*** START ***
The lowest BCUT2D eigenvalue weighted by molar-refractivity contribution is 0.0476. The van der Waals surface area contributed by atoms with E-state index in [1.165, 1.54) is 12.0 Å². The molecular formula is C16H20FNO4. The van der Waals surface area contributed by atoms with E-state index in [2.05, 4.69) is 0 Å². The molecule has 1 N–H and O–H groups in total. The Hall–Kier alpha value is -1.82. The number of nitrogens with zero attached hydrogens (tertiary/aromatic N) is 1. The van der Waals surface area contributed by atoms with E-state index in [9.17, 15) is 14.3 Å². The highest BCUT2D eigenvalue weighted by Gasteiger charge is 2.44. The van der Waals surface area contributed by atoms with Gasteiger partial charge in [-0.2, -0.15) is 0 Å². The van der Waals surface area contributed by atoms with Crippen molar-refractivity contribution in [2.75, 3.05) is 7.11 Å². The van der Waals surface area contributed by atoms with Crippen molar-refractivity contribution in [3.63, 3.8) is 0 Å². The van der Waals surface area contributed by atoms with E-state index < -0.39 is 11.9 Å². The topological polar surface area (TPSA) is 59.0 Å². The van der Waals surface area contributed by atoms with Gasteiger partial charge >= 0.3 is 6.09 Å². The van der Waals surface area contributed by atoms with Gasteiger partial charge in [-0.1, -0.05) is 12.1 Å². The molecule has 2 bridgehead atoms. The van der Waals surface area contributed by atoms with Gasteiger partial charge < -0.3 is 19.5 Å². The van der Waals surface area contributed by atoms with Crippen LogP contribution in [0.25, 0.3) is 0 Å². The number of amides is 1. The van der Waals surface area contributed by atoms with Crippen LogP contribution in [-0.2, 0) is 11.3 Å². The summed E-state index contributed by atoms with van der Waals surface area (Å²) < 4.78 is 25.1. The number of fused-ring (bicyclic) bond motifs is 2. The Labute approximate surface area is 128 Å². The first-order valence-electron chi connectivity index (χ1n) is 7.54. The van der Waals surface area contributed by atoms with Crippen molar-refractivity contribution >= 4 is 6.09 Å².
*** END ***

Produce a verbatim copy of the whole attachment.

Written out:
The lowest BCUT2D eigenvalue weighted by molar-refractivity contribution is 0.0476. The van der Waals surface area contributed by atoms with E-state index in [1.165, 1.54) is 12.0 Å². The molecular formula is C16H20FNO4. The van der Waals surface area contributed by atoms with E-state index in [2.05, 4.69) is 0 Å². The molecule has 1 N–H and O–H groups in total. The Hall–Kier alpha value is -1.82. The number of nitrogens with zero attached hydrogens (tertiary/aromatic N) is 1. The van der Waals surface area contributed by atoms with E-state index in [9.17, 15) is 14.3 Å². The highest BCUT2D eigenvalue weighted by Gasteiger charge is 2.44. The van der Waals surface area contributed by atoms with Gasteiger partial charge in [-0.2, -0.15) is 0 Å². The van der Waals surface area contributed by atoms with Crippen molar-refractivity contribution in [2.75, 3.05) is 7.11 Å². The van der Waals surface area contributed by atoms with Crippen molar-refractivity contribution in [3.63, 3.8) is 0 Å². The van der Waals surface area contributed by atoms with E-state index < -0.39 is 11.9 Å². The topological polar surface area (TPSA) is 59.0 Å². The van der Waals surface area contributed by atoms with Gasteiger partial charge >= 0.3 is 6.09 Å². The van der Waals surface area contributed by atoms with Gasteiger partial charge in [-0.1, -0.05) is 12.1 Å². The molecule has 2 bridgehead atoms. The van der Waals surface area contributed by atoms with Gasteiger partial charge < -0.3 is 19.5 Å². The van der Waals surface area contributed by atoms with Crippen LogP contribution in [0.25, 0.3) is 0 Å². The number of amides is 1. The van der Waals surface area contributed by atoms with Crippen LogP contribution in [-0.2, 0) is 11.3 Å². The summed E-state index contributed by atoms with van der Waals surface area (Å²) < 4.78 is 25.1. The number of fused-ring (bicyclic) bond motifs is 2. The Labute approximate surface area is 128 Å². The first-order valence-electron chi connectivity index (χ1n) is 7.54. The van der Waals surface area contributed by atoms with Crippen molar-refractivity contribution >= 4 is 6.09 Å².